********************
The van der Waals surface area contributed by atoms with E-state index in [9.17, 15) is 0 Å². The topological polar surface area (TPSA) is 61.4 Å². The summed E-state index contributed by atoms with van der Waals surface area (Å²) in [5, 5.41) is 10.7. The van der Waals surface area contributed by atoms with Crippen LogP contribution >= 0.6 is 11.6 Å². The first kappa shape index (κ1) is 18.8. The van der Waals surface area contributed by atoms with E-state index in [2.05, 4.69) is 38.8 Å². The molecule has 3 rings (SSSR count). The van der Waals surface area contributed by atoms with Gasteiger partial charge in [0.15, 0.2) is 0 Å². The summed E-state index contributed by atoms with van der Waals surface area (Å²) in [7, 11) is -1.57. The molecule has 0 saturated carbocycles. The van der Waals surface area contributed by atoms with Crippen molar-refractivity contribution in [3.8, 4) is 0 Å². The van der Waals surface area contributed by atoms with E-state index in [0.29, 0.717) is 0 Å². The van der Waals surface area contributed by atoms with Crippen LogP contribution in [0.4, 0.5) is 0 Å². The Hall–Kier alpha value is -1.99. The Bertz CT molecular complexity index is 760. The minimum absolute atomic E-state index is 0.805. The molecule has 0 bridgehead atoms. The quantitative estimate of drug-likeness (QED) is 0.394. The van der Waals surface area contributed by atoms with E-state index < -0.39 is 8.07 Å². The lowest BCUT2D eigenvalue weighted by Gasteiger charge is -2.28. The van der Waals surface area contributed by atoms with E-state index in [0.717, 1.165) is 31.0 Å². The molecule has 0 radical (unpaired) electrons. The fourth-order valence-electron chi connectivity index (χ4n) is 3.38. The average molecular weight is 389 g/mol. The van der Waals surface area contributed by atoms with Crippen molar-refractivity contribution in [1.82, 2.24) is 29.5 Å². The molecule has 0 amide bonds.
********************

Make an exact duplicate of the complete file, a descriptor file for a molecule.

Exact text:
The van der Waals surface area contributed by atoms with E-state index in [9.17, 15) is 0 Å². The topological polar surface area (TPSA) is 61.4 Å². The summed E-state index contributed by atoms with van der Waals surface area (Å²) in [5, 5.41) is 10.7. The van der Waals surface area contributed by atoms with Crippen LogP contribution >= 0.6 is 11.6 Å². The first kappa shape index (κ1) is 18.8. The van der Waals surface area contributed by atoms with E-state index in [2.05, 4.69) is 38.8 Å². The molecule has 3 rings (SSSR count). The van der Waals surface area contributed by atoms with Gasteiger partial charge in [0.15, 0.2) is 0 Å². The summed E-state index contributed by atoms with van der Waals surface area (Å²) in [7, 11) is -1.57. The molecule has 0 saturated carbocycles. The van der Waals surface area contributed by atoms with Crippen molar-refractivity contribution in [3.8, 4) is 0 Å². The van der Waals surface area contributed by atoms with E-state index in [0.29, 0.717) is 0 Å². The van der Waals surface area contributed by atoms with Crippen LogP contribution in [0.4, 0.5) is 0 Å². The Hall–Kier alpha value is -1.99. The Bertz CT molecular complexity index is 760. The minimum absolute atomic E-state index is 0.805. The molecule has 0 bridgehead atoms. The quantitative estimate of drug-likeness (QED) is 0.394. The van der Waals surface area contributed by atoms with E-state index < -0.39 is 8.07 Å². The lowest BCUT2D eigenvalue weighted by Gasteiger charge is -2.28. The van der Waals surface area contributed by atoms with E-state index in [0.717, 1.165) is 31.0 Å². The molecule has 0 radical (unpaired) electrons. The fourth-order valence-electron chi connectivity index (χ4n) is 3.38. The average molecular weight is 389 g/mol. The van der Waals surface area contributed by atoms with Crippen molar-refractivity contribution in [1.82, 2.24) is 29.5 Å². The molecule has 0 amide bonds.